It's a common belief that you should use tomato juice to remove the smell after you get sprayed by a skunk. Does it work?

  • 1
    Claim source please (as a link)?
    – user5341
    Jun 7, 2011 at 17:23
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    I've only heard "tomato juice" rather than "tomato sauce". Jun 7, 2011 at 20:07
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    I have heard this belief quite often. In New England (where we have quite a few skunks) I hear this all the time. I changed the question to reflect juice as opposed to sauce, and changed knowledge to belief to keep in line with the skeptical claim. Jun 7, 2011 at 21:01
  • Given that the smelliest components are a variety of sulphur-containing compounds the best agents for smell removal would be oxidising agents such as hydrogen peroxide or sodium hypochlorite ("bleach"). See this note on the chemistry of skunk odor I don't think tomato based foodstuffs will hack it.
    – matt_black
    Oct 15, 2012 at 16:30
  • I have read claims that milk is good for this. Jul 16, 2018 at 11:39

1 Answer 1


Short answer: I can't find a conclusive answer! At best it's "maybe", but I suspect it's actually "not really". There are no scholarly studies on the subject in evidence.

You need only google for "skunk" and "tomato" to find a lot of vague, poorly-if-at-all cited discussions on the subject, but they tend to come down on the side of "even if it works, there's a better way". One page attributes the perceived effect to "olfactory fatigue", which sounds plausible, but again there's no clear evidence of a careful scientific examination.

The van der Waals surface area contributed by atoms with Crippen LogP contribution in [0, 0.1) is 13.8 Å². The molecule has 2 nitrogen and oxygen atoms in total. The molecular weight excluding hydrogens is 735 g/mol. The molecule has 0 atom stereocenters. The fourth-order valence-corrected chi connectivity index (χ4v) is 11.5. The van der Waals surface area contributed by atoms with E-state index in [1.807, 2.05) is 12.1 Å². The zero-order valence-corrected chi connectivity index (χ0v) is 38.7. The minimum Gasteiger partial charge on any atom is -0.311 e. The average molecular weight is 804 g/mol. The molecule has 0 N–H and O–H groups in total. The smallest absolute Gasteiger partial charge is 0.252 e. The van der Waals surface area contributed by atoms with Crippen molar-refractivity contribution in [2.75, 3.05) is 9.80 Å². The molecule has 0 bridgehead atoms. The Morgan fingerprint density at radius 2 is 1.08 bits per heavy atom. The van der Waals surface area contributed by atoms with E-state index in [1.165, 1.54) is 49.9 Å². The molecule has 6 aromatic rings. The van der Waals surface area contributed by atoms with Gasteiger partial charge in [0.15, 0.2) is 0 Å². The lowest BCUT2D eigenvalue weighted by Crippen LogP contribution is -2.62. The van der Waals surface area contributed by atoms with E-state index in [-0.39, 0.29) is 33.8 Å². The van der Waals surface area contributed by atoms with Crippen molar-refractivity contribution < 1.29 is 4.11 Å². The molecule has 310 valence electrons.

Oddly enough, a rather stubby Wikibooks page is the most information-dense I've found, and points to a fellow named Paul Krebaum, who apparently has an academic and professional background in chemistry, who worked out a baking soda and hydrogen peroxide mix that breaks down the thiols in the spray quite effectively.

This was tested in a MythBusters episode, where apparently they labelled tomato juice as "plausible" (I haven't seen that particular episode, though, so I don't know how careful they were to avoid the possible "olfactory fatigue" effect"), a couple others "busted", and the Paul Krebaum-style mixture as "confirmed".

In any case, I'd go for the peroxide/soda/soap mix. I mean really, who actually wants the mess of tomato juice?

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    I can say that tomato juice worked wonders for removing/maskign the skunk smell when our Boxer would "Catch" one. We tried several of the scientifically effective ones but none seemed as effective as good old tomato juice, followed by a good shampoo.
    – Chad
    Jun 7, 2011 at 17:47
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    As someone who has received a direct hit from a skunk, I can clearly state that tomato juice and tomato sauce do NOT remove the smell, and perhaps only affect it slightly. Frequent washing, time, cheap perfume and shampoo work better, at least for partially masking the smell. Hydrogen perioxide is a better choice, which I unfortunately did not know at the time. This is not a sourced answer, but I know that tomato juice does not remove the odor. I'm guessing the 'followed by a good shampoo' part, which includes time, is the more useful ingredient. Jun 8, 2011 at 20:59
  • Worked wonders on my black lab. He got the smell by playing with a dog who was skunked so it was much less of a smell. A quart of tomato juice left on for about two minutes followed by a shampoo reduced the smell to almost nothing. We tried just the shampoo at first with almost no reduction in smell.
    – Joe
    Jul 16, 2018 at 19:23

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